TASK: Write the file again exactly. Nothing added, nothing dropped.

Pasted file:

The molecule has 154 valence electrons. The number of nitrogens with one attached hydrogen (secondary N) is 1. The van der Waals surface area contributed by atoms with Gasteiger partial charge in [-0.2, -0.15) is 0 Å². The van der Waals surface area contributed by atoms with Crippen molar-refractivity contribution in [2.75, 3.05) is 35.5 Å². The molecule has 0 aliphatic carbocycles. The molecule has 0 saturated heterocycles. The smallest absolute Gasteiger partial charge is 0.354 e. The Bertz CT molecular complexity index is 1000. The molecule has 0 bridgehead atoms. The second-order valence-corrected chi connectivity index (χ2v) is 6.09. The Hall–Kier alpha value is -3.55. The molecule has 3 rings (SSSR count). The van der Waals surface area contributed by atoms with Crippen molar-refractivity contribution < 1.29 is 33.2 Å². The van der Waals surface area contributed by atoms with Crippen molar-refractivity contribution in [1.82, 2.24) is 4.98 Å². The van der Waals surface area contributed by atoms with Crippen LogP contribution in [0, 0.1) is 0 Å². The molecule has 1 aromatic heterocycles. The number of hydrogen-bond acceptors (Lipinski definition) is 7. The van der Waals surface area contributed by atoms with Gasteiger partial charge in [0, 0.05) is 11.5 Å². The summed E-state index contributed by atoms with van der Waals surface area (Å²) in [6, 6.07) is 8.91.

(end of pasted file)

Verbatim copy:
The molecule has 154 valence electrons. The number of nitrogens with one attached hydrogen (secondary N) is 1. The van der Waals surface area contributed by atoms with Gasteiger partial charge in [-0.2, -0.15) is 0 Å². The van der Waals surface area contributed by atoms with Crippen molar-refractivity contribution in [2.75, 3.05) is 35.5 Å². The molecule has 0 aliphatic carbocycles. The molecule has 0 saturated heterocycles. The smallest absolute Gasteiger partial charge is 0.354 e. The Bertz CT molecular complexity index is 1000. The molecule has 0 bridgehead atoms. The second-order valence-corrected chi connectivity index (χ2v) is 6.09. The Hall–Kier alpha value is -3.55. The molecule has 3 rings (SSSR count). The van der Waals surface area contributed by atoms with Crippen molar-refractivity contribution < 1.29 is 33.2 Å². The van der Waals surface area contributed by atoms with Crippen molar-refractivity contribution in [1.82, 2.24) is 4.98 Å². The van der Waals surface area contributed by atoms with Crippen LogP contribution in [0, 0.1) is 0 Å². The molecule has 1 aromatic heterocycles. The number of hydrogen-bond acceptors (Lipinski definition) is 7. The van der Waals surface area contributed by atoms with Gasteiger partial charge in [0, 0.05) is 11.5 Å². The summed E-state index contributed by atoms with van der Waals surface area (Å²) in [6, 6.07) is 8.91.